“What’s a tart?”

This is by far the most commonly asked question in a high school language arts classroom when reading Of Mice and Men by John Steinbeck. I love the confused look on their faces when we get to this section of the novel. It’s adorable…and yet it is also a very valid question. The term “tart” is not one commonly used by today’s youth. (However, once they learn it, they do tend to start using it…)

“Well, I think Curley’s married…a tart.” -from Of Mice and Men by John Steinbeck

My first year teaching I responded to their questions with an answer that went something like this, “Ummm…well…it’s a woman…who…ummm…you know, I’m glad you brought it up…because we’re actually going to talk in-depth about this tomorrow!” Then after school, I would rush to my computer and do a lot of research to make sure I understood exactly what Steinbeck was referring to when he called Curley’s wife a “tart”.

That was always my biggest fear as a teacher: saying inaccurate information. Sure, I could have guessed, and I would have been pretty close, if not entirely correct…but better safe than sorry! (WARNING to future teachers: Students never forget anything…)

There is endless information out there analyzing the character of Curley’s wife. In my classroom, I encouraged my students to use their knowledge of the book to explore these questions: Why wasn’t she given a name? What could the significance be for not naming a character? Was Curley’s wife really a tart? What was her most significant limitation? Did she have a limitation at all or was society limited in their views of women? How are their ideas about women similar to and different from our views of women today? Or views of the disabled?

These are just a few of the topics we explored throughout this novel. The topic my students fell in love with and truly connected to the most was the idea of “limitations” –how on the surface limitations seem bad, yet when you dig deeper our limitations are what give us our beauty. Two examples of this can be easily explained through the characters of Lennie and George:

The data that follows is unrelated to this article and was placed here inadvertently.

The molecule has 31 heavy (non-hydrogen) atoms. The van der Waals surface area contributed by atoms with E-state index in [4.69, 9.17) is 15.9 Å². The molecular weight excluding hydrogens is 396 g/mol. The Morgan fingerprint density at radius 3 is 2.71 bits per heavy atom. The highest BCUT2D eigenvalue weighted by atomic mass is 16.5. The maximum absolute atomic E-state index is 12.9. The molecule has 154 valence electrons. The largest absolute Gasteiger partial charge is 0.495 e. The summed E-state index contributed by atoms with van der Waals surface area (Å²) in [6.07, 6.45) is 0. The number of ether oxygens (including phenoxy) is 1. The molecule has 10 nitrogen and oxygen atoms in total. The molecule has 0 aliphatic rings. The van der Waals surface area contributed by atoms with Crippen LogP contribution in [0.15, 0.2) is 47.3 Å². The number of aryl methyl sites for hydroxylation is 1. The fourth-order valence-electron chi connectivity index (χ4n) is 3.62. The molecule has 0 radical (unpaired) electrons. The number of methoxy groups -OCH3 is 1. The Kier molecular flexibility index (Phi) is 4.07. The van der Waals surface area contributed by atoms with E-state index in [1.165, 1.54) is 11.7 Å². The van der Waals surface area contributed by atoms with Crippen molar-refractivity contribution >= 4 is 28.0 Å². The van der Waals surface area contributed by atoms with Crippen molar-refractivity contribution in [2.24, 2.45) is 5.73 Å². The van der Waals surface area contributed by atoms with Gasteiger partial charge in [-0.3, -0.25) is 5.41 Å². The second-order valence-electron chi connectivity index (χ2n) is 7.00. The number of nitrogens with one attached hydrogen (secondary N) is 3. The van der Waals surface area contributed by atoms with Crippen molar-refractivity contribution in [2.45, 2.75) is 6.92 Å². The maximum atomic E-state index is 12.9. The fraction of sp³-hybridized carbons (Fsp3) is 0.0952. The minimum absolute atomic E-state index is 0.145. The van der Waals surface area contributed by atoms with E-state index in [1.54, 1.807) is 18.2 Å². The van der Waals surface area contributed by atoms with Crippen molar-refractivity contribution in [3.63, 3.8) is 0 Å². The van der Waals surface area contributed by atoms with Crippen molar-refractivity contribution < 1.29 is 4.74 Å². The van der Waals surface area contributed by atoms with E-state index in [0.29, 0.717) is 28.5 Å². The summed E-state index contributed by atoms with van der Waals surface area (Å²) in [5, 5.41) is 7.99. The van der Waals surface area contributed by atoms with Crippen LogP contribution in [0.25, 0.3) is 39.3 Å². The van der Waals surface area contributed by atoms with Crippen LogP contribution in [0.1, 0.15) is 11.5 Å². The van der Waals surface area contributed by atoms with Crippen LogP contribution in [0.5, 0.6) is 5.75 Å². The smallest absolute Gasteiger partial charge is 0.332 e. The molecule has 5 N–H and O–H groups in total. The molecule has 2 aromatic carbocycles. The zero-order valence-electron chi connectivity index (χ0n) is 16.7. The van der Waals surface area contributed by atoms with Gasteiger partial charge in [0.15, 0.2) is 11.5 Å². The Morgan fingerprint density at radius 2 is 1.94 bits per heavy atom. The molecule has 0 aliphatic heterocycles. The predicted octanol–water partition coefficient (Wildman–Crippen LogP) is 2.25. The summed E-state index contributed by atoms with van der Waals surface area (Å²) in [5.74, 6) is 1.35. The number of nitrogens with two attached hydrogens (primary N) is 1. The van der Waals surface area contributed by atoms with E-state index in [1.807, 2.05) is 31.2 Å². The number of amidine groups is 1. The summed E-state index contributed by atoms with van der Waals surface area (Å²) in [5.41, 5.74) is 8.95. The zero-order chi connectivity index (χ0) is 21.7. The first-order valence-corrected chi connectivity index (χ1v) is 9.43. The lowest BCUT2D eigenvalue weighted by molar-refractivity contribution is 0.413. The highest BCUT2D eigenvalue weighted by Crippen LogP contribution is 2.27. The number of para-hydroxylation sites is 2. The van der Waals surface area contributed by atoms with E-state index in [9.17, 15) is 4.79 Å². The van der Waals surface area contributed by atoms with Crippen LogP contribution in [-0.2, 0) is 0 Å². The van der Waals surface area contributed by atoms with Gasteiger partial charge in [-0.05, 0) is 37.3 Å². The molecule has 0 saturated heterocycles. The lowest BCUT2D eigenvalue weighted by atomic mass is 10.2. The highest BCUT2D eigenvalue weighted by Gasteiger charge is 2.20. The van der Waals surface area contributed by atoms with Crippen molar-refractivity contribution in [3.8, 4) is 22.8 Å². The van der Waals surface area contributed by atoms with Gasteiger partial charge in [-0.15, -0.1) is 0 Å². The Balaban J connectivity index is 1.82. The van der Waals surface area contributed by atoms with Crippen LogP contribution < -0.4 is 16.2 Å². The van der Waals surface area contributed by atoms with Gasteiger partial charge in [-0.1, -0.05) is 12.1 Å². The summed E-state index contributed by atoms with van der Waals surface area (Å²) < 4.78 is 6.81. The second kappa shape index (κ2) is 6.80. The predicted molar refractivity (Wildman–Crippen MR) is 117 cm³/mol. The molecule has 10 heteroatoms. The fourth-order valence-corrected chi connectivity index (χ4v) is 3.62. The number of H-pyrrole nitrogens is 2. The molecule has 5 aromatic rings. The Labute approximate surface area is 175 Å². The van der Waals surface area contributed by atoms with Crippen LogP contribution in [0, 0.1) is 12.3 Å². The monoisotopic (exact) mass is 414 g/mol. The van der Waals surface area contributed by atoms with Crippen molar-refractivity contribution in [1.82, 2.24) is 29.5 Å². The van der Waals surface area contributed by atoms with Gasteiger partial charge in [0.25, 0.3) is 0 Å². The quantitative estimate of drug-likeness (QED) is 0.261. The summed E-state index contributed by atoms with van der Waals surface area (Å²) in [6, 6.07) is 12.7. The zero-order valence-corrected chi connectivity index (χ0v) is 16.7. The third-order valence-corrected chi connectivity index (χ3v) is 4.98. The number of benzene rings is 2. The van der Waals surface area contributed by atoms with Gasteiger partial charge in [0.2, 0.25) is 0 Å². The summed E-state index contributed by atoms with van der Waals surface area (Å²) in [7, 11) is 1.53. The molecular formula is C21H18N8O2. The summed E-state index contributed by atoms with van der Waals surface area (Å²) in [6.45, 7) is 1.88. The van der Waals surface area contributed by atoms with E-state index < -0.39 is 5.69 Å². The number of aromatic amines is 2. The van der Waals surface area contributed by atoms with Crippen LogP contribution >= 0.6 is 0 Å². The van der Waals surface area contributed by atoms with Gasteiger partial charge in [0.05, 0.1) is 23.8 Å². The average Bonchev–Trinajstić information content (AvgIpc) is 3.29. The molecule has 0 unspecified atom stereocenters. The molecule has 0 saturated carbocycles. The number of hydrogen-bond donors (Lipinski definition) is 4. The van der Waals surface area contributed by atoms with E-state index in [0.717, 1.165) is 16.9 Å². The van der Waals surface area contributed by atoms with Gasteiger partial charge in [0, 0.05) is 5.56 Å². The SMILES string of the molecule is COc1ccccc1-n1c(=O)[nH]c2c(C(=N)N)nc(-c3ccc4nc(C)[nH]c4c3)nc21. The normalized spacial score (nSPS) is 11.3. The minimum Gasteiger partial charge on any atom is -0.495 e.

• Lennie is intellectually disabled, yet it is this limitation that makes him the only character in the novel who isn’t racist.
  • George‘s limitation is Lennie. Lennie keeps him from doing many of the things he wants to do. However, once Lennie is gone, George is filled with sadness and understands that Lennie was the greatest thing in his life – a best friend.

The same can be done for all of the characters in the novel. My students loved exploring these ideas and a hundred others as we progressed through the book. It is a timeless classic, a novel still loved and enjoyed by high schoolers throughout the country.

At least that was my experience teaching Of Mice and Men by John Steinbeck. I strove everyday to make the novel enjoyable for my students, and they responded in kind.

Future teachers: Get them interested, make them think, and they’ll work for you everyday!

via Daily Prompt: Tart

Tart

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2 comments

  1. DailyMusings · November 16

    wonderful read!

    Like

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